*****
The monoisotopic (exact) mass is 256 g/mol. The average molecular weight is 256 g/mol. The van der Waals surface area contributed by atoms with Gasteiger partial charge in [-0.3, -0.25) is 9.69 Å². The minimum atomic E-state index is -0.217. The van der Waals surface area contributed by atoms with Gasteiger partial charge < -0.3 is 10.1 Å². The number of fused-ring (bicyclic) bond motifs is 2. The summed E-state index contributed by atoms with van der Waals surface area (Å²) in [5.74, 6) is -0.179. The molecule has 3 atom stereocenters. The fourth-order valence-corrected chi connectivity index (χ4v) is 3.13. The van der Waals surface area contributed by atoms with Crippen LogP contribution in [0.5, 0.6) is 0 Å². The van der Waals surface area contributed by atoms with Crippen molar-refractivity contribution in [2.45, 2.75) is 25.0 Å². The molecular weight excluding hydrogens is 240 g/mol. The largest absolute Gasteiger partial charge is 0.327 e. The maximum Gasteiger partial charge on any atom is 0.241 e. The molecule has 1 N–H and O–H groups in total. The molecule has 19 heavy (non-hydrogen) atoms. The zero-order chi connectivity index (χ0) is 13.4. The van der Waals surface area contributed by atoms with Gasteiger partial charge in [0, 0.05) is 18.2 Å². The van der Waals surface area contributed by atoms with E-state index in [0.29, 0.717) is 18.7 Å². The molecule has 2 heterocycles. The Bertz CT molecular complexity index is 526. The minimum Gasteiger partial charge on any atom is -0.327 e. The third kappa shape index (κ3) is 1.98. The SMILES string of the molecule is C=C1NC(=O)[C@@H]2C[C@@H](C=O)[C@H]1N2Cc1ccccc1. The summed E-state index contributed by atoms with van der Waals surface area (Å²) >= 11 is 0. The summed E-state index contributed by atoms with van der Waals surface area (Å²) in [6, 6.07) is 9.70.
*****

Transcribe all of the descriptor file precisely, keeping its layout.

The monoisotopic (exact) mass is 256 g/mol. The average molecular weight is 256 g/mol. The van der Waals surface area contributed by atoms with Gasteiger partial charge in [-0.3, -0.25) is 9.69 Å². The minimum atomic E-state index is -0.217. The van der Waals surface area contributed by atoms with Gasteiger partial charge < -0.3 is 10.1 Å². The number of fused-ring (bicyclic) bond motifs is 2. The summed E-state index contributed by atoms with van der Waals surface area (Å²) in [5.74, 6) is -0.179. The molecule has 3 atom stereocenters. The fourth-order valence-corrected chi connectivity index (χ4v) is 3.13. The van der Waals surface area contributed by atoms with Crippen LogP contribution in [0.5, 0.6) is 0 Å². The van der Waals surface area contributed by atoms with Crippen molar-refractivity contribution in [2.45, 2.75) is 25.0 Å². The molecular weight excluding hydrogens is 240 g/mol. The largest absolute Gasteiger partial charge is 0.327 e. The maximum Gasteiger partial charge on any atom is 0.241 e. The molecule has 1 N–H and O–H groups in total. The molecule has 19 heavy (non-hydrogen) atoms. The zero-order chi connectivity index (χ0) is 13.4. The van der Waals surface area contributed by atoms with Gasteiger partial charge in [0, 0.05) is 18.2 Å². The van der Waals surface area contributed by atoms with E-state index in [0.29, 0.717) is 18.7 Å². The molecule has 2 heterocycles. The Bertz CT molecular complexity index is 526. The minimum Gasteiger partial charge on any atom is -0.327 e. The third kappa shape index (κ3) is 1.98. The SMILES string of the molecule is C=C1NC(=O)[C@@H]2C[C@@H](C=O)[C@H]1N2Cc1ccccc1. The summed E-state index contributed by atoms with van der Waals surface area (Å²) >= 11 is 0. The summed E-state index contributed by atoms with van der Waals surface area (Å²) in [6, 6.07) is 9.70.